In backroom meetings the MPAA and Mississippi State Attorney General Jim Hood discussed a plan to bring website blocking and search engine filtering back to the table after the controversial SOPA law failed to pass.
The plan, dubbed “Project Goliath,” became public through various emails that were released during the Sony Pictures leaks. In a response Google said that it was “deeply concerned” about the developments.
To counter the looming threat Google filed a complaint against Hood last December, asking the court to prevent Hood from enforcing a subpoena that addresses Google’s failure to take down or block access to illegal content, including pirate sites.
This resulted in a victory for Google with District Court Judge Henry Wingate putting the subpoena on hold. At the same time Google requested additional details from the Attorney General on his discussions with Hollywood.
During an oral hearing earlier this month Google requested various documents including an email conversation between MPAA’s Senior Vice President State Legislative Affairs Vans Stevenson and the Attorney General.
In addition, Google asked for copies of Word files titled Google can take action, Google must change its behavior, Google’s illegal conduct, CDA, and any documents gathered in response to a request previously submitted by Techdirt’s Mike Masnick .
After a careful review District Court Judge Henry Wingate sided with Google, ordering Attorney General Hood to hand over the requested information before the end of the month.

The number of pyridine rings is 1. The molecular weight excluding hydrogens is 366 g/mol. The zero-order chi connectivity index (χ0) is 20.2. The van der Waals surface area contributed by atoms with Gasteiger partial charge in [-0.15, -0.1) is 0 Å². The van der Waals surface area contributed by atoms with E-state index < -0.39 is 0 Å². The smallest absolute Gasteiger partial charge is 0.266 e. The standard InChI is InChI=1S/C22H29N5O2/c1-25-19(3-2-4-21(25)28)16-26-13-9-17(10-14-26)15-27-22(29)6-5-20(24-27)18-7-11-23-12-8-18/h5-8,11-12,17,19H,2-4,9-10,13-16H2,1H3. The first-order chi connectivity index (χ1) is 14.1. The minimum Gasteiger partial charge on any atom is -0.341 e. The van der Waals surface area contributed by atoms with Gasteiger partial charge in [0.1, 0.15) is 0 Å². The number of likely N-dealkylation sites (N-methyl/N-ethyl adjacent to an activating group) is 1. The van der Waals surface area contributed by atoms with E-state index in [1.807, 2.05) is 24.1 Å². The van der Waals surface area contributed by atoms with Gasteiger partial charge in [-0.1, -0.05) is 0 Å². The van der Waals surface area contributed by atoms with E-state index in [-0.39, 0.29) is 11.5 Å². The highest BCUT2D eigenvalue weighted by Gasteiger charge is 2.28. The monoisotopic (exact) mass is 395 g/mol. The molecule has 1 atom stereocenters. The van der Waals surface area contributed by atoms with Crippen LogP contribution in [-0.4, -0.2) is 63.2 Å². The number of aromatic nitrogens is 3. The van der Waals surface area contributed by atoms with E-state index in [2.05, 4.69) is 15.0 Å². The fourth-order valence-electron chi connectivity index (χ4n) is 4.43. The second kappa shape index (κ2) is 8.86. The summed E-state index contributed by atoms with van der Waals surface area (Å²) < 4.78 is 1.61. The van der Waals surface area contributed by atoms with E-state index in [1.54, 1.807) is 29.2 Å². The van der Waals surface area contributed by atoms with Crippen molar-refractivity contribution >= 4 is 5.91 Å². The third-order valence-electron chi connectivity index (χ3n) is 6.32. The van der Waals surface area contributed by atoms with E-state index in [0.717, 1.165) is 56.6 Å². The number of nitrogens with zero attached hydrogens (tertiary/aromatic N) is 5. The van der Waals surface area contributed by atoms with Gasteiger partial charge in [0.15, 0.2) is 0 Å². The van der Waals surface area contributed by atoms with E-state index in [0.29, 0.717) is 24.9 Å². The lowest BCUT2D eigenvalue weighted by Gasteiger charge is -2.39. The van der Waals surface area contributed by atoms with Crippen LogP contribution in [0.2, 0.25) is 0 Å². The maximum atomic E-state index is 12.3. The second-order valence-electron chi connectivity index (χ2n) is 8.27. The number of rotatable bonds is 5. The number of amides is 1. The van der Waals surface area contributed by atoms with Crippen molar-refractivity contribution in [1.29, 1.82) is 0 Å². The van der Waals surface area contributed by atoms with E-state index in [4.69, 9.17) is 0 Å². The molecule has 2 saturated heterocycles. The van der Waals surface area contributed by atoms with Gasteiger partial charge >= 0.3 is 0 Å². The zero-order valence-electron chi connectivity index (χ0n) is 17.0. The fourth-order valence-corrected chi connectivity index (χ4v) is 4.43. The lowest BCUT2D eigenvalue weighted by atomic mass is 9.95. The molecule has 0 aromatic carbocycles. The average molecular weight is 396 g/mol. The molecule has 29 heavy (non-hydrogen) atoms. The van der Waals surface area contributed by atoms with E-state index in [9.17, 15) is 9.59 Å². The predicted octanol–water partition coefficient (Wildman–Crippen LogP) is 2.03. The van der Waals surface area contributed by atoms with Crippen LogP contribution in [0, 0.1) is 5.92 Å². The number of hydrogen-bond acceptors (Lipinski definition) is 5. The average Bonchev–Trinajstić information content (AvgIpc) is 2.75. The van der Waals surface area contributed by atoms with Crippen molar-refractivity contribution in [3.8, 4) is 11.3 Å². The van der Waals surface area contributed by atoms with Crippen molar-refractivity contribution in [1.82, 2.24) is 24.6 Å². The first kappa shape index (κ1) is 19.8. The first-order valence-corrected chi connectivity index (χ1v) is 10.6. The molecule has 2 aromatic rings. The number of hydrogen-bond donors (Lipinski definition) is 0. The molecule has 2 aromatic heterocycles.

The documents will help Google to get to the bottom of the censorship efforts and to determine what role the MPAA played and what its contributions were.
Various emails that leaked after the Sony hack already revealed that the MPAA’s long-standing law firm Jenner & Block had drafted a subpoena and other communication the Attorney General could use against Google.
Many of the “Project Goliath” emails and documents are readily available after Wikileaks released them late last week, but nearly all details had already been made public after the leaks first surfaced.
Interestingly, in one email the MPAA’s Vans Stevenson linked to a New York Times piece on how lobbyists court State Attorneys to advance their political agendas.
Perhaps fittingly, New York Times’ journalist Eric Lipton won a Pulitzer prize for the series yesterday, for reporting “how the influence of lobbyists can sway congressional leaders and state attorneys general, slanting justice toward the wealthy and connected.”